THE five sons of Pandu and the hundred sons of Dhritarashtra grew up in mirth and merriment at Hastinapura. Bhima excelled them all in physical prowess. He used to bully Duryodhana and the other Kauravas by dragging them by the hair and beating them.
A great swimmer, he would dive, into pools, with one or more of them clasped helpless in his arms, and remain under water till they were almost drowned.
Whenever they climbed up on a tree he would stand on the ground and kick at the tree and shake them down like ripe fruits.
The bodies of the sons of Dhritarashtra would be ever sore with bruises as a result of Bhima's practical jokes. Small wonder that the sons of Dhritarashtra nursed a deep hatred for Bhima from their very infancy.
As the princes grew up. Kripacharya taught them archery and the practice of arms and other things that princes should learn. Duryodhana's jealousy towards Bhima warped his mind and made him commit many improper acts.
Duryodhana was very much worried. His father being blind, the kingdom was ruled by Pandu. After his death Yudhishthira, the heir-apparent, would in course of time become king. Duryodhana thought that as his blind father was quite helpless he must, to prevent Yudhishthira's accession to the throne, contrive a way of killing Bhima.
He made arrangements to carry out his resolve since he thought that the powers of the Pandavas would decline with the death of Bhima.
Duryodhana and his brothers planned to throw Bhima into the Ganges, imprison Arjuna and Yudhishthira, and then seize the kingdom and rule it. So Duryodhana went with his brothers and the Pandavas for a swim in the Ganges.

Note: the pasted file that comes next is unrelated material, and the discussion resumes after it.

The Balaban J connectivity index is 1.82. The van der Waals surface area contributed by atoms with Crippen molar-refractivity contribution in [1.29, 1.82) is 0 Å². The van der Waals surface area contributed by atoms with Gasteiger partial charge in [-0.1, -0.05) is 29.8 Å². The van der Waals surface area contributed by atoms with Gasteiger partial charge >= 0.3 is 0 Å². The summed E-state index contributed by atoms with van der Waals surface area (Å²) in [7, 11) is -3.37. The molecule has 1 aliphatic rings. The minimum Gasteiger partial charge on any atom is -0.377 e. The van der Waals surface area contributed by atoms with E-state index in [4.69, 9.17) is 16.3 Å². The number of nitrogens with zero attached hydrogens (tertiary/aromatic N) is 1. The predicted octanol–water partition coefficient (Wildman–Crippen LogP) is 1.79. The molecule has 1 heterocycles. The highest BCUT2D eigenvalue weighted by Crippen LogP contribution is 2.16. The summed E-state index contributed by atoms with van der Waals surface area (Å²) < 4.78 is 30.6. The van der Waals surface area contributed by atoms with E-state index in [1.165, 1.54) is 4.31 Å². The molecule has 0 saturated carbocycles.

After the sports they slept in their tents being exhausted. Bhima had exerted himself more than the others and as his food had been poisoned, he felt drowsy and lay down on the bank of the river.
Duryodhana bound him with wild creepers and threw him into the river.
The evil Duryodhana had already caused sharp spikes to be planted on the spot.
This was done purposely so that Bhima might in falling be impaled on the spikes, and lose his life. Fortunately there was no spike in the place where Bhima fell.
Poisonous water-snakes bit his body.
The poisonous food he had taken was counteracted by the snake poison and Bhima came to no harm, and presently, the river washed him to a bank.
Duryodhana thought that Bhima must have died as he had been thrown in the river infested with poisonous snakes and planted with spikes. So he returned to the city with the rest of the party in great joy.
When Yudhishthira inquired about the whereabouts of Bhima, Duryodhana informed him that he had preceded them to the city.
Yudhishthira believed Duryodhana and as soon as he returned home, asked his mother whether Bhima had returned home.
His anxious question brought forth the reply that Bhima had not yet returned, which made Yudhishthira suspect some foul play against his brother. And he went again with his brothers to the forest and searched everywhere. But Bhima could not be found. They went back in great sorrow.
Sometime later Bhima awoke and trudged wearily back home. Kunti and Yudhishthira welcomed him and embraced him in great joy. By the poison that had entered his system Bhima became stronger than before.
Kunti sent for Vidura and told him in secret:
"Duryodhana is wicked and cruel. He seeks to kill Bhima since he wants to rule the kingdom. I am worried."
Vidura replied: "What you say is true, but keep your thoughts to yourself. For if the wicked Duryodhana is accused or blamed, his anger and hatred will only increase.
Your sons are blessed with long life. You need have no fear on that account."
Yudhishthira also warned Bhima and said:
"Be silent over the matter. Hereafter, we have to be careful and help one another and protect ourselves."
Duryodhana was surprised to see Bhima come back alive. His jealousy and hatred increased. He heaved a deep sigh and pined away in sorrow.